Crypto currency meltdown points to deeper financial crisis

It has been described as the week when the financial world shifted—the business channel CNBC described it as a “new reality”—when it became apparent global central banks were intent on lifting interest rates, come what may.

An advertisement for Bitcoin cryptocurrency is displayed on a street in Hong Kong, Thursday, Feb. 17, 2022. [AP Photo/Kin Cheung]

The major action was the decision by the US Federal Reserve to raise its base rate by 0.75 percentage points, the biggest single increase since 1994, with more to come.

The Bank of England lifted its rate for the fifth time and predicted the UK inflation rate would rise to 11 percent. Smaller central banks, such as the Reserve Bank of Australia, have indicated further rate rises are in the pipeline.

One of the most significant decisions was that of the Swiss National Bank which lifted its base rate by 0.5 percentage points. Previously it had been one of the firmest advocates of maintaining rates at historic lows.

The official reason for the rate rises is the need to combat inflation, but the central banks are well aware that their actions will not reduce price hikes. Their concerted action has another target. As inflation reaches its highest levels in four decades, it is aimed at clamping down on the wage demands of the working class around the world by inducing a recession, if that proves necessary.

The interest rate hikes have resulted in a sharp fall on stock markets around the world led by Wall Street. The broad-based S&P 500 is down by around 22 percent from its previous high, and the fall in the Dow is approaching 20 percent. The tech-heavy and interest-rate sensitive NASDAQ index has fallen by more than 30 percent, with significant stocks dropping by more than 50 percent from their highs.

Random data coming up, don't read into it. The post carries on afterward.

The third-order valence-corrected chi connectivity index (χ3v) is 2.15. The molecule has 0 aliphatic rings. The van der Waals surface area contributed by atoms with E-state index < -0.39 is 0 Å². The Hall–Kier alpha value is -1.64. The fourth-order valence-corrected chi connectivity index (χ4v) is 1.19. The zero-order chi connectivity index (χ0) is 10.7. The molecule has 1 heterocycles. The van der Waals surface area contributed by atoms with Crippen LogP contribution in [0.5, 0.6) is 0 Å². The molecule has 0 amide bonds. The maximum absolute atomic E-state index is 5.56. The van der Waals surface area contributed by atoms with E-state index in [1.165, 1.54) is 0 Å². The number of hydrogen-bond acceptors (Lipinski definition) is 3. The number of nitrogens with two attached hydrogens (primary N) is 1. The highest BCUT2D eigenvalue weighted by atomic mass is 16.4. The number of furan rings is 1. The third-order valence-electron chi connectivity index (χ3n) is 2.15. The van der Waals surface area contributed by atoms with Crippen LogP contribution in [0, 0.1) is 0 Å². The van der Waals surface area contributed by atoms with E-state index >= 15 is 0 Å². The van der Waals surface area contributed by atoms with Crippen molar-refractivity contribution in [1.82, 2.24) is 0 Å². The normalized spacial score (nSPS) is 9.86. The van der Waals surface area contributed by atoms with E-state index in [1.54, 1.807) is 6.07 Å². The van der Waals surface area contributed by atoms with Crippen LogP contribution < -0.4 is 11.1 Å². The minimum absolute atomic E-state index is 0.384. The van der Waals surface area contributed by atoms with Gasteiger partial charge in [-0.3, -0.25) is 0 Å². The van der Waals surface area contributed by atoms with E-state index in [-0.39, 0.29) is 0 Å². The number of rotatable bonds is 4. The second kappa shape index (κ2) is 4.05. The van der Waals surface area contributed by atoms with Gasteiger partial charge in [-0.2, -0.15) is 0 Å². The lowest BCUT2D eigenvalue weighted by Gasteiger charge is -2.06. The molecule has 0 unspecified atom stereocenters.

One of the indications of the growing instability is the precipitous fall of crypto currencies, and the decisions by traders to suspend operations because of turbulent market conditions.

The crypto currency lender Celsius Network, which sent a shock wave through the crypto market last week when it suspended withdrawals, has said it will “take time” to normalise its operations. In a blog post message yesterday, it said it would continue to work “with regulators and officials regarding this pause and our company’s determination to find a resolution.”  But it provided no details.

The chaos began last month when the so-called stablecoin TerraUSD, used to facilitate crypto currency trading by providing a link to the US dollar, failed to maintain dollar parity.

The shutting down of withdrawals has extended beyond Celsius. On Friday the crypto lender Babel Finance, based in Hong Kong, said it was pausing withdrawals because of “unusual liquidity pressure” and the Singapore-based crypto hedge fund Three Arrows has failed to meet margin calls from lenders.

Yesterday the Hong Kong-based crypto exchange Hoo halted transactions which were threatening to exhaust its funds. It said it was trying to reconfigure its medium- and long-term assets in an “orderly and reasonable manner.”

Previously, the swings and gyrations in the crypto market were regarded as somewhat isolated from the equity market and the broader financial system. That was generally the case in the period prior to the COVID-19 pandemic.

In a comment piece published in the Australian Financial Review, columnist Karen Maley drew attention to an analysis from an International Monetary Fund staffer published in January which pointed to the growing correlation between the crypto and stock markets.

Writing in response to the fall of bitcoin to below $20,000 over the weekend—down from near $70,000 in November, amid predictions that it would go to $100,000—she said more conservative investors “might be quietly congratulating themselves on their sagacity in not succumbing to the crypto craziness. But their smugness may be premature. That’s because the sharp drop in the bitcoin price will inevitably rattle global equity markets.”

According to the IMF research note entitled Cryptic Connections, “the analysis suggests that crypto and equity markets have become increasingly interconnected across economies over time.”

The research note detailed the extraordinary expansion of the crypto market, particularly following the bailout operations launched by the major central banks in response to the March 2020 crisis at the start of the pandemic.

“Launched in 2009,” the note began, “the total market capitalization of crypto assets has increased exponentially from less than $20 billion in January 2017 to more than $3 trillion in November 2021. Much of this increase has occurred during the COVID-19 pandemic as trade in crypto assets has accelerated, leading to a twentyfold increase in the market capitalization of crypto assets between March 2020 and November 2021.”